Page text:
Hindustan Unilever makes the most of the GST regime
May, 15th 2018
After clocking a double-digit 11% volume growth in the December quarter, the Street was expecting Hindustan Unilever Ltd’s (HUL) volume growth for the March quarter to tone down to around 7%. After all, the base in the third quarter was low with a 4% de-growth in the year-ago period, while volumes had grown 4% in the year-ago March quarter.
But despite the higher base effect, the company reported an 11% growth in volumes again.
“Hindustan Unilever is clearly executing at a much higher level than peers. We believe this is partly because it was perhaps the best prepared for GST (goods and service tax) and hence has made the most of this tailwind for the organized sector players,” analysts at Kotak Institutional Equities said in a note to clients. GST is short for the goods and services tax.
Besides, its advertising expenses increased by a fourth for the March quarter, suggesting HUL’s confidence in the operating environment.
The home care segment performed well, which helped the company’s overall profit growth as well. The segment recorded double-digit volume growth and a robust 31% growth in its earnings before interest and tax (Ebit). Ebit of the personal care segment increased at a much slower pace of 8%.
Overall, HUL’s Ebitda increased at a healthy 24% year-on-year to Rs2,048 crore, while Ebitda margin rose a smart 240 basis points to 22.5%. Ebitda is short for earnings before interest, tax, depreciation and amortization.
So far, so good. But the key thing to figure out is whether HUL’s results indicate that underlying demand has improved. A look at the results of other fast-moving consumer goods (FMCG) firms suggests that is not the case. According to Kotak, volume growth trends reported by sector peers for the March quarter have been mixed.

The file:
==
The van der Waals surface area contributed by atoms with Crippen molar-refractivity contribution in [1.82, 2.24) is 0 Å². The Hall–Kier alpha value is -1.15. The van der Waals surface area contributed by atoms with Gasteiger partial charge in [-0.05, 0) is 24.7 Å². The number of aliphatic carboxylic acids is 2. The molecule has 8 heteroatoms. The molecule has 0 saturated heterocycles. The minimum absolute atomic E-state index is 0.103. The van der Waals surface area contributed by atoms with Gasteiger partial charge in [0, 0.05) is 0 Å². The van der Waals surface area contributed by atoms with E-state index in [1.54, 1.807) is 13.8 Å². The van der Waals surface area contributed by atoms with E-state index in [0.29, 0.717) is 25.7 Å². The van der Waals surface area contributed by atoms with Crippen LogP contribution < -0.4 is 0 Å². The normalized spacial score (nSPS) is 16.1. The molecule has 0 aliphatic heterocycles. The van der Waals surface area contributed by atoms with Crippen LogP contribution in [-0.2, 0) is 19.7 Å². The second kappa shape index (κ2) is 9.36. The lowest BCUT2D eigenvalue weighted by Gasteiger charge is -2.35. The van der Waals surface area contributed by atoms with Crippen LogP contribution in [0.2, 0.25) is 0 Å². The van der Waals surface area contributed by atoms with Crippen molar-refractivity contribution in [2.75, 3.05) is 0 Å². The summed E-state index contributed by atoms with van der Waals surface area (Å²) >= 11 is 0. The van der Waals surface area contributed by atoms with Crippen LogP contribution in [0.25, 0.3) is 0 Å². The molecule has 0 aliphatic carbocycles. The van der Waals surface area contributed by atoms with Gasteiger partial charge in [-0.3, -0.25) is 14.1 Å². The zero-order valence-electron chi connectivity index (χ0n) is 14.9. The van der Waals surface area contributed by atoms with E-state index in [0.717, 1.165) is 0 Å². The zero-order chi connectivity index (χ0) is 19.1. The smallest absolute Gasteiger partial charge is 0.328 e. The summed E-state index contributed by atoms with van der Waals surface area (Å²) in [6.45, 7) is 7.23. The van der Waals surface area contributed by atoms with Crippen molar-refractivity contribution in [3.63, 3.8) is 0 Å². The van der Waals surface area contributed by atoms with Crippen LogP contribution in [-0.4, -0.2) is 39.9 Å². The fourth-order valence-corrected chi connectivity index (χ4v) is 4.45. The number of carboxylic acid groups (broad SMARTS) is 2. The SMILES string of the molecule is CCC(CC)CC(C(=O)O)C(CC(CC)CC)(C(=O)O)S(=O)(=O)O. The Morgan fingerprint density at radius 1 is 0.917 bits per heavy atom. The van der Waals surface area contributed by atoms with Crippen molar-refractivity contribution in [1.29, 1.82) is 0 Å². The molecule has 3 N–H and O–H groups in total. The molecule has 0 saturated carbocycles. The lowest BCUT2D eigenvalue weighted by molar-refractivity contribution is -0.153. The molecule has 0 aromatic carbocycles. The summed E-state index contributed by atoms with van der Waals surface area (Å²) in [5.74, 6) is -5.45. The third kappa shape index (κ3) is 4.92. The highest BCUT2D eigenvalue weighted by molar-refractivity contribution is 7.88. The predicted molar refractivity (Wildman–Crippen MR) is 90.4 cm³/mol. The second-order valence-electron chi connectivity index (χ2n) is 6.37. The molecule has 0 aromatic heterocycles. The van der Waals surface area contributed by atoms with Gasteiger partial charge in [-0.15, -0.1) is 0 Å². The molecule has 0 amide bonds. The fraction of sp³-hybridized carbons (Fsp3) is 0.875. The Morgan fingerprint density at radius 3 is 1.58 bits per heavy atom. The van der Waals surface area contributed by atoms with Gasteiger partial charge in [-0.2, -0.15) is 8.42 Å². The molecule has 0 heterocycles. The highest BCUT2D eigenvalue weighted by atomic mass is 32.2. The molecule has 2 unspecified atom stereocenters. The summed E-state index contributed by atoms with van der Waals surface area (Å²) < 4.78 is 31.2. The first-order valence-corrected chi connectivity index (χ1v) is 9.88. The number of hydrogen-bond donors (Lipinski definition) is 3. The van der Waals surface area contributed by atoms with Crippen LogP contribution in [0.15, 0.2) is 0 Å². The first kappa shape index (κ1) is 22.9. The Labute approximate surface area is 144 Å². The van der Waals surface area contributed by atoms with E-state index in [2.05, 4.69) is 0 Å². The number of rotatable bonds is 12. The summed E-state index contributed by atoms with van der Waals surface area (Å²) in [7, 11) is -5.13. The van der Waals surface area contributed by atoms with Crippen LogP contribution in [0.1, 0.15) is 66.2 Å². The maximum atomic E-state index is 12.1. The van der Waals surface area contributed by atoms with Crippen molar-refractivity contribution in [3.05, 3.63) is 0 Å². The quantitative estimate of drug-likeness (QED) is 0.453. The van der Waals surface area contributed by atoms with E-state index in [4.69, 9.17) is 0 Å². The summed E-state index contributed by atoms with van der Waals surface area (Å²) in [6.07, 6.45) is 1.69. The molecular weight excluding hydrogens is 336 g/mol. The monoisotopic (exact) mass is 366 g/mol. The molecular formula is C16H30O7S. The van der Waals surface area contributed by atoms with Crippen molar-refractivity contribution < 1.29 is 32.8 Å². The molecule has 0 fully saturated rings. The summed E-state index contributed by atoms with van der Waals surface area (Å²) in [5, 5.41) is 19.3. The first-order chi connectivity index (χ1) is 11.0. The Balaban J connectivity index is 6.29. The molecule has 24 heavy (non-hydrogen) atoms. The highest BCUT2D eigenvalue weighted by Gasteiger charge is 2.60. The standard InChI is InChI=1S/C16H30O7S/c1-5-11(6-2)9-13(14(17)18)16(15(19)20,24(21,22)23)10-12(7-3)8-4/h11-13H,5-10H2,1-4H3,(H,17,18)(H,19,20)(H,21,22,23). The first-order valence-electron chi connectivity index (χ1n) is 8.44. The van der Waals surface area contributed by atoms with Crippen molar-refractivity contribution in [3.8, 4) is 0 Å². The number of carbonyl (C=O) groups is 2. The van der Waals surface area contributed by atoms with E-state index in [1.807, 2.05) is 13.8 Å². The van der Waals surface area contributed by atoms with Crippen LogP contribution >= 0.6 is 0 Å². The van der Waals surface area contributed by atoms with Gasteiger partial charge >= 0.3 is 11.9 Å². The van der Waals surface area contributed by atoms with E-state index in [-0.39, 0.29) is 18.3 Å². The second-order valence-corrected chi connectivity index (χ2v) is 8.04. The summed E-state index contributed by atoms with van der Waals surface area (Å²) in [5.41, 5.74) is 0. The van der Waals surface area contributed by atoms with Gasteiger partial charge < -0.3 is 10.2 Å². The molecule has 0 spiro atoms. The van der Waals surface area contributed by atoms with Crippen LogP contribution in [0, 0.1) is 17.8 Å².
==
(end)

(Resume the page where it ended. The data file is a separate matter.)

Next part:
Of course, even though HUL has done better than most peers, its valuations too are stretched. Most FMCG stocks have outperformed the benchmark Sensex in the past one year and the company’s shares are no exception to that trend.
The HUL stock trades at a pricey valuation of almost 60 times estimated earnings for this fiscal year, based on Bloomberg data. But it is at least growing earnings at a decent pace, and the March quarter results could well offer some support to valuations from a near-term perspective.
What’s more, the good run on the volume front may continue. After all, the June 2017 quarter volume growth was flat. Trade sentiment remained cautious, particularly in the run-up to the GST implementation, the company had said last year at the time of announcing June-quarter results.
With the base favourable for the current quarter, investors will now follow the extent of outperformance that HUL can deliver. However, crude oil prices have risen and input costs will start pinching more. That may take some sheen away from earnings in the coming quarters.